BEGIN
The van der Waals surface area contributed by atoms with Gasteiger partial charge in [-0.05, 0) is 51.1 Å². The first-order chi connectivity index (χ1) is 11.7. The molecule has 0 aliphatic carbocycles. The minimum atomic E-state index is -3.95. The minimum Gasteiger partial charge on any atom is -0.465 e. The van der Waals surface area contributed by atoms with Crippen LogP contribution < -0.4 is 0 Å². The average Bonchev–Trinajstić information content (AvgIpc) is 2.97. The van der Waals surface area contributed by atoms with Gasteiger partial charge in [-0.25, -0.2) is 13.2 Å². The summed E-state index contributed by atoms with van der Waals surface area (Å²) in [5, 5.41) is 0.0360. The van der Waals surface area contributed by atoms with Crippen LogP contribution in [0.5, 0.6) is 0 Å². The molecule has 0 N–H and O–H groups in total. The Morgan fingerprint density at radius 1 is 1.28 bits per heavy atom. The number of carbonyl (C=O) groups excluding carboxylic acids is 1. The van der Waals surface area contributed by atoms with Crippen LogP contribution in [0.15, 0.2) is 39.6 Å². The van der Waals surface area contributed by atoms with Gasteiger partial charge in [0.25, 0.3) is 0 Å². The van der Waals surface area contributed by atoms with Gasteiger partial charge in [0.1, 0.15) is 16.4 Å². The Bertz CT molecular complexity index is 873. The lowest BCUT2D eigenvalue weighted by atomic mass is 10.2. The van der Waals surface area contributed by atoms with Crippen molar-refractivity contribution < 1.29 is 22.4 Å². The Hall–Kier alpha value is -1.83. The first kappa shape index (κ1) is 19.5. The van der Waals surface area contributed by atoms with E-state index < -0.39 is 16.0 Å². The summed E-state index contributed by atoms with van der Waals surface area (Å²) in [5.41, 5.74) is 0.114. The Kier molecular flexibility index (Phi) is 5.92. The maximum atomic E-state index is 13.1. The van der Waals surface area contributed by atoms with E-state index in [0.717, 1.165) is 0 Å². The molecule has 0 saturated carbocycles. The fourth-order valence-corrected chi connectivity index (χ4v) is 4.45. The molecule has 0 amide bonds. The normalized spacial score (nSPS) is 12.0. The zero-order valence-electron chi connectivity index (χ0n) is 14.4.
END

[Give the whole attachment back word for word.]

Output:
The van der Waals surface area contributed by atoms with Gasteiger partial charge in [-0.05, 0) is 51.1 Å². The first-order chi connectivity index (χ1) is 11.7. The molecule has 0 aliphatic carbocycles. The minimum atomic E-state index is -3.95. The minimum Gasteiger partial charge on any atom is -0.465 e. The van der Waals surface area contributed by atoms with Crippen LogP contribution < -0.4 is 0 Å². The average Bonchev–Trinajstić information content (AvgIpc) is 2.97. The van der Waals surface area contributed by atoms with Gasteiger partial charge in [-0.25, -0.2) is 13.2 Å². The summed E-state index contributed by atoms with van der Waals surface area (Å²) in [5, 5.41) is 0.0360. The van der Waals surface area contributed by atoms with Crippen LogP contribution in [0.5, 0.6) is 0 Å². The molecule has 0 N–H and O–H groups in total. The Morgan fingerprint density at radius 1 is 1.28 bits per heavy atom. The number of carbonyl (C=O) groups excluding carboxylic acids is 1. The van der Waals surface area contributed by atoms with Crippen LogP contribution in [0.15, 0.2) is 39.6 Å². The van der Waals surface area contributed by atoms with Gasteiger partial charge in [0.25, 0.3) is 0 Å². The van der Waals surface area contributed by atoms with Gasteiger partial charge in [0.1, 0.15) is 16.4 Å². The Bertz CT molecular complexity index is 873. The lowest BCUT2D eigenvalue weighted by atomic mass is 10.2. The van der Waals surface area contributed by atoms with Crippen molar-refractivity contribution < 1.29 is 22.4 Å². The Hall–Kier alpha value is -1.83. The first kappa shape index (κ1) is 19.5. The van der Waals surface area contributed by atoms with E-state index < -0.39 is 16.0 Å². The summed E-state index contributed by atoms with van der Waals surface area (Å²) in [5.41, 5.74) is 0.114. The Kier molecular flexibility index (Phi) is 5.92. The maximum atomic E-state index is 13.1. The van der Waals surface area contributed by atoms with E-state index in [0.717, 1.165) is 0 Å². The molecule has 0 saturated carbocycles. The fourth-order valence-corrected chi connectivity index (χ4v) is 4.45. The molecule has 0 amide bonds. The normalized spacial score (nSPS) is 12.0. The zero-order valence-electron chi connectivity index (χ0n) is 14.4.